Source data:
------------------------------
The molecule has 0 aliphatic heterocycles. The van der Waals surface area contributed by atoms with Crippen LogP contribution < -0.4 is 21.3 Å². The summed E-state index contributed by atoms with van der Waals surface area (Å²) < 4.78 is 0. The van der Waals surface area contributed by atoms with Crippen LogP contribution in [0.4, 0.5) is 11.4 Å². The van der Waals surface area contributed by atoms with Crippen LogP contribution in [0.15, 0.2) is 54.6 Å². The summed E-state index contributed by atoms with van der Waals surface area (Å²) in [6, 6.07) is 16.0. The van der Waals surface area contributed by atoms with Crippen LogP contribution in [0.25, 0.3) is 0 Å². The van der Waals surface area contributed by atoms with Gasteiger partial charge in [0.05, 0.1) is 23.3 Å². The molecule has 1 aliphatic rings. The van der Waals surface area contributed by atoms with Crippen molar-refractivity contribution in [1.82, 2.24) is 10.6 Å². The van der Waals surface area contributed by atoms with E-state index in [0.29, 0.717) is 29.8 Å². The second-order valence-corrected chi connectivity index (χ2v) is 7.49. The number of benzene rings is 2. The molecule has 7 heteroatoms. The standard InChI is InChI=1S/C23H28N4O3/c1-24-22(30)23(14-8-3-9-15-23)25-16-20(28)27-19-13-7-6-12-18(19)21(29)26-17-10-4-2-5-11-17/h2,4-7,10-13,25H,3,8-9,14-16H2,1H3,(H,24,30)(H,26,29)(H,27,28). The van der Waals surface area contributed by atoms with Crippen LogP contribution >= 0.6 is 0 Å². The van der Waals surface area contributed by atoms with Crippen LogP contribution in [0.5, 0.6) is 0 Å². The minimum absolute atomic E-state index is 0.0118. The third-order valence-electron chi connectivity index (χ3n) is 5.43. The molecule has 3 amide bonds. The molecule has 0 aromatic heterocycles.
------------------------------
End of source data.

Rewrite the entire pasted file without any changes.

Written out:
The molecule has 0 aliphatic heterocycles. The van der Waals surface area contributed by atoms with Crippen LogP contribution < -0.4 is 21.3 Å². The summed E-state index contributed by atoms with van der Waals surface area (Å²) < 4.78 is 0. The van der Waals surface area contributed by atoms with Crippen LogP contribution in [0.4, 0.5) is 11.4 Å². The van der Waals surface area contributed by atoms with Crippen LogP contribution in [0.15, 0.2) is 54.6 Å². The summed E-state index contributed by atoms with van der Waals surface area (Å²) in [6, 6.07) is 16.0. The van der Waals surface area contributed by atoms with Crippen LogP contribution in [0.25, 0.3) is 0 Å². The van der Waals surface area contributed by atoms with Gasteiger partial charge in [0.05, 0.1) is 23.3 Å². The molecule has 1 aliphatic rings. The van der Waals surface area contributed by atoms with Crippen molar-refractivity contribution in [1.82, 2.24) is 10.6 Å². The van der Waals surface area contributed by atoms with E-state index in [0.29, 0.717) is 29.8 Å². The second-order valence-corrected chi connectivity index (χ2v) is 7.49. The number of benzene rings is 2. The molecule has 7 heteroatoms. The standard InChI is InChI=1S/C23H28N4O3/c1-24-22(30)23(14-8-3-9-15-23)25-16-20(28)27-19-13-7-6-12-18(19)21(29)26-17-10-4-2-5-11-17/h2,4-7,10-13,25H,3,8-9,14-16H2,1H3,(H,24,30)(H,26,29)(H,27,28). The van der Waals surface area contributed by atoms with Crippen LogP contribution >= 0.6 is 0 Å². The van der Waals surface area contributed by atoms with Crippen LogP contribution in [0.5, 0.6) is 0 Å². The minimum absolute atomic E-state index is 0.0118. The third-order valence-electron chi connectivity index (χ3n) is 5.43. The molecule has 3 amide bonds. The molecule has 0 aromatic heterocycles.